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Prof Ines Pineda Torra
5 University St-The Rayne Building
Division of Medicine
Tel: 020 7679 6535
Prof Ines Pineda Torra profile picture
  • Honorary Professor
  • Div of Medicine
  • Faculty of Medical Sciences

My research career to date has mainly focused on the knowledge of the different aspects of nuclear receptor function as transcriptional regulators involved in the control of lipid metabolism. As an undergraduate student with a EU ERASMUS Fellowship, I worked at the Center for Biomembranes and Lipid Enzymology at the University of Utrecht (The Netherlands) in the laboratory of Prof Van den Bosch to characterize the effect of aspirin on the regulation of IL-1ß-induced phospholipase A2.

My work on the transcriptional regulation of gene expression by nuclear receptors started in the laboratory of Prof Bart Staels at the Pasteur Institute of Lille (France) as a recipient of a predoctoral Marie Curie grant. The primary goal of my research was to determine the molecular mechanisms governing the expression of the nuclear receptor peroxisome proliferator-activated receptor (PPAR) PPARalpha.

Subsequently, as a postdoctoral fellow in the laboratory of Dr Freedman at the Memorial Sloan-Kettering Cancer Center (USA), I determined the impact of the recruitment of the DRIP coactivator complex (identified in Dr. Freedman’s group) on the activity of the bile acid receptor FXR. In Dr Garabedian´s laboratory at the New York University School of Medicine (USA) I initiated and developed a novel research line aimed to uncover the role of phosphorylation on the lipid-activated nuclear receptor LXR alpha function in macrophages.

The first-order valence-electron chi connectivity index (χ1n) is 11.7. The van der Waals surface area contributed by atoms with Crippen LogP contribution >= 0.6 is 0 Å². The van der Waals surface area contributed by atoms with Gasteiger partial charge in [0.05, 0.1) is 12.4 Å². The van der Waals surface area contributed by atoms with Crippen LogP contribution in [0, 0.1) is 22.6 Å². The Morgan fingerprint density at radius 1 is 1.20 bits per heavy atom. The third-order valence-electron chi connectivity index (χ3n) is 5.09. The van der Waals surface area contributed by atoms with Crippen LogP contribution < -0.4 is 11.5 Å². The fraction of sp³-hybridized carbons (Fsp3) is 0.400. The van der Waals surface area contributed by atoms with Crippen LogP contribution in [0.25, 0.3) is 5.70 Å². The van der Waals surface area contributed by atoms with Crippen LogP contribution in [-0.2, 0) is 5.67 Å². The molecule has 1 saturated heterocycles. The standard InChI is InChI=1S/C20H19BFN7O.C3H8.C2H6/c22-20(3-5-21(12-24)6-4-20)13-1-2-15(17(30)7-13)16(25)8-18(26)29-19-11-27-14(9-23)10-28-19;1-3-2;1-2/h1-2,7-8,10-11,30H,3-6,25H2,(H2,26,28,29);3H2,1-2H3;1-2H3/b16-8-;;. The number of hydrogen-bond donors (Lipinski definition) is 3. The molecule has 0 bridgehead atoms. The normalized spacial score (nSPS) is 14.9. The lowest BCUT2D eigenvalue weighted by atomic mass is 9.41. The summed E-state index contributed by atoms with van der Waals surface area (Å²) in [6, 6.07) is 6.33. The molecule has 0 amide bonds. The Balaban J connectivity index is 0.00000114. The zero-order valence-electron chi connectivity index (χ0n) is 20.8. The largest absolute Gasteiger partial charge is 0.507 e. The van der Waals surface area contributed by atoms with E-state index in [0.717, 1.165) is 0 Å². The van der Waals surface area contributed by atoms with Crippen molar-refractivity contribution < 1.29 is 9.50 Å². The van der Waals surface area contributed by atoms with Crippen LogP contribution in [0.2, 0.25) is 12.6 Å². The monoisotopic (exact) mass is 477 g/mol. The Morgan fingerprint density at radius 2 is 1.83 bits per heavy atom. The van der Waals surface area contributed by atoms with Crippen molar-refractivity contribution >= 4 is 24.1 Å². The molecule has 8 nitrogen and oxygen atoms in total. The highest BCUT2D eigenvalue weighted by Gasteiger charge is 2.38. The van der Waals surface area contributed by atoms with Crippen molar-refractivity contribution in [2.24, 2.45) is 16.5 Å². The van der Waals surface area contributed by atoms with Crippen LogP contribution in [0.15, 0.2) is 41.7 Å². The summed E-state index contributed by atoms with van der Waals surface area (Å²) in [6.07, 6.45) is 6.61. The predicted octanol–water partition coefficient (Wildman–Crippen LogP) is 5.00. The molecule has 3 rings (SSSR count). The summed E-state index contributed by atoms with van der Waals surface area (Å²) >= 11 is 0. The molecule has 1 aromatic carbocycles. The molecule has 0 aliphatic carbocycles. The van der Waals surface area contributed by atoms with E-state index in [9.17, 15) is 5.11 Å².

In 2008 I joined the Division of Medicine at UCL as a non-clinical Lecturer in the Centre for Clinical Pharmacology. In 2013 I was promoted to Senior Lecturer, now Associate Professor in the scheme.

Research Summary

Nuclear receptors are ligand activated transcription factors with crucial and diverse roles in regulating developmental, reproductive, homeostatic, inflammatory, immune and metabolic processes. LXRs are nuclear receptors that act as metabolic sensors for cellular cholesterol, control the expression of key proteins in cholesterol and glucose homeostasis and possess anti-microbial and anti-inflammatory properties. Activation of LXRs increases circulating HDL levels, promotes cholesterol efflux and decreases progression of atherosclerosis in experimental models, which is why LXRs are considered promising drug development targets for the management of atherosclerosis. In light of the pivotal role of LXR in atherogenesis, elucidating the signaling pathways that regulate its activity is critical to our understanding of LXR function.
My group aims to better understand how genes are modulated by LXR in the context of atherosclerosis to help develop improved LXR ligands for the treatment of atherosclerosis and other vascular  and inflammatory diseases. We are particularly interested in pathways regulated by LXR in a non-canonical fashion, e.g. by modulating post-translational modifications of the receptor or by triggering other signaling pathways. We are generating unique tools and experimental models to investigate whether changes observed in cultured cells are translated in vivo in a pathological context.

01-JUL-2018 Head of Centre of Cardiometabolic Medicine Division of Medicine University College London, United Kingdom
01-JUL-2018 Deputy Director Experimental Therapeutics Research Dept Division of Medicine University College London, United Kingdom
01-OCT-2013 Associate Professor Division of Medicine University College London, United Kingdom
Academic Background
2006   Certificate State University of New York at Stony Brook
2001   Doctor of Philosophy Institut Pasteur
1996   Master Universiteit Utrecht
1995   Bachelor of Science Universidad Complutense de Madrid
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